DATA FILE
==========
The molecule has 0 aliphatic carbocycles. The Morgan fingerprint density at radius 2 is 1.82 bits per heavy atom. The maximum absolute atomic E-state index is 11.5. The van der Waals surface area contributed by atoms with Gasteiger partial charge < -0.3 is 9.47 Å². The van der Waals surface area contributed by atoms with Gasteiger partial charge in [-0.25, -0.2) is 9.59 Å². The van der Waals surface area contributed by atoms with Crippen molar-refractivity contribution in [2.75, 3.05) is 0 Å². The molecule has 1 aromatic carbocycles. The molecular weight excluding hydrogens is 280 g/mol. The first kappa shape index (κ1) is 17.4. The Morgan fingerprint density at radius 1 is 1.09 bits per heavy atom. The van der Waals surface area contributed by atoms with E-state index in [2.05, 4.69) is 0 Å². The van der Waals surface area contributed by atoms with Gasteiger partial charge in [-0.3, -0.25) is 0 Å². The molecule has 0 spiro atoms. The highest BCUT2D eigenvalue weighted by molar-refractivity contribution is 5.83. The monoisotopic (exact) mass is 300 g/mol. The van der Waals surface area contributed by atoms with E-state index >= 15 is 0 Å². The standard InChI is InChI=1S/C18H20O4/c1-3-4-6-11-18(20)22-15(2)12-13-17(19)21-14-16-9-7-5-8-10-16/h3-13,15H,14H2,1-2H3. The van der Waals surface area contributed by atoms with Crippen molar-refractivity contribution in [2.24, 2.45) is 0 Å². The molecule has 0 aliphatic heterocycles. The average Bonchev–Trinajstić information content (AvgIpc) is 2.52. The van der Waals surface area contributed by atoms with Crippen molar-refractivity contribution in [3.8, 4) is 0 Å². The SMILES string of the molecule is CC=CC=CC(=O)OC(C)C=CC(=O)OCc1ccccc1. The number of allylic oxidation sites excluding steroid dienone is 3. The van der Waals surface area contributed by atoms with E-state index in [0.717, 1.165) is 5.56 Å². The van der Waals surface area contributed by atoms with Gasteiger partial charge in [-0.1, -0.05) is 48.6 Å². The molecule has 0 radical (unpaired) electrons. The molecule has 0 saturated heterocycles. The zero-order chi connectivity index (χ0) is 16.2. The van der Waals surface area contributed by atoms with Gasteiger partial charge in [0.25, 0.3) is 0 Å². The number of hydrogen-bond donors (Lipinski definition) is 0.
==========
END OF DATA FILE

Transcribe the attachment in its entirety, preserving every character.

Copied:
The molecule has 0 aliphatic carbocycles. The Morgan fingerprint density at radius 2 is 1.82 bits per heavy atom. The maximum absolute atomic E-state index is 11.5. The van der Waals surface area contributed by atoms with Gasteiger partial charge < -0.3 is 9.47 Å². The van der Waals surface area contributed by atoms with Gasteiger partial charge in [-0.25, -0.2) is 9.59 Å². The van der Waals surface area contributed by atoms with Crippen molar-refractivity contribution in [2.75, 3.05) is 0 Å². The molecule has 1 aromatic carbocycles. The molecular weight excluding hydrogens is 280 g/mol. The first kappa shape index (κ1) is 17.4. The Morgan fingerprint density at radius 1 is 1.09 bits per heavy atom. The van der Waals surface area contributed by atoms with E-state index in [2.05, 4.69) is 0 Å². The van der Waals surface area contributed by atoms with Gasteiger partial charge in [-0.3, -0.25) is 0 Å². The molecule has 0 spiro atoms. The highest BCUT2D eigenvalue weighted by molar-refractivity contribution is 5.83. The monoisotopic (exact) mass is 300 g/mol. The van der Waals surface area contributed by atoms with E-state index >= 15 is 0 Å². The standard InChI is InChI=1S/C18H20O4/c1-3-4-6-11-18(20)22-15(2)12-13-17(19)21-14-16-9-7-5-8-10-16/h3-13,15H,14H2,1-2H3. The van der Waals surface area contributed by atoms with Crippen molar-refractivity contribution in [2.24, 2.45) is 0 Å². The molecule has 0 aliphatic heterocycles. The average Bonchev–Trinajstić information content (AvgIpc) is 2.52. The van der Waals surface area contributed by atoms with Crippen molar-refractivity contribution in [3.8, 4) is 0 Å². The SMILES string of the molecule is CC=CC=CC(=O)OC(C)C=CC(=O)OCc1ccccc1. The number of allylic oxidation sites excluding steroid dienone is 3. The van der Waals surface area contributed by atoms with E-state index in [0.717, 1.165) is 5.56 Å². The van der Waals surface area contributed by atoms with Gasteiger partial charge in [-0.1, -0.05) is 48.6 Å². The molecule has 0 radical (unpaired) electrons. The molecule has 0 saturated heterocycles. The zero-order chi connectivity index (χ0) is 16.2. The van der Waals surface area contributed by atoms with Gasteiger partial charge in [0.25, 0.3) is 0 Å². The number of hydrogen-bond donors (Lipinski definition) is 0.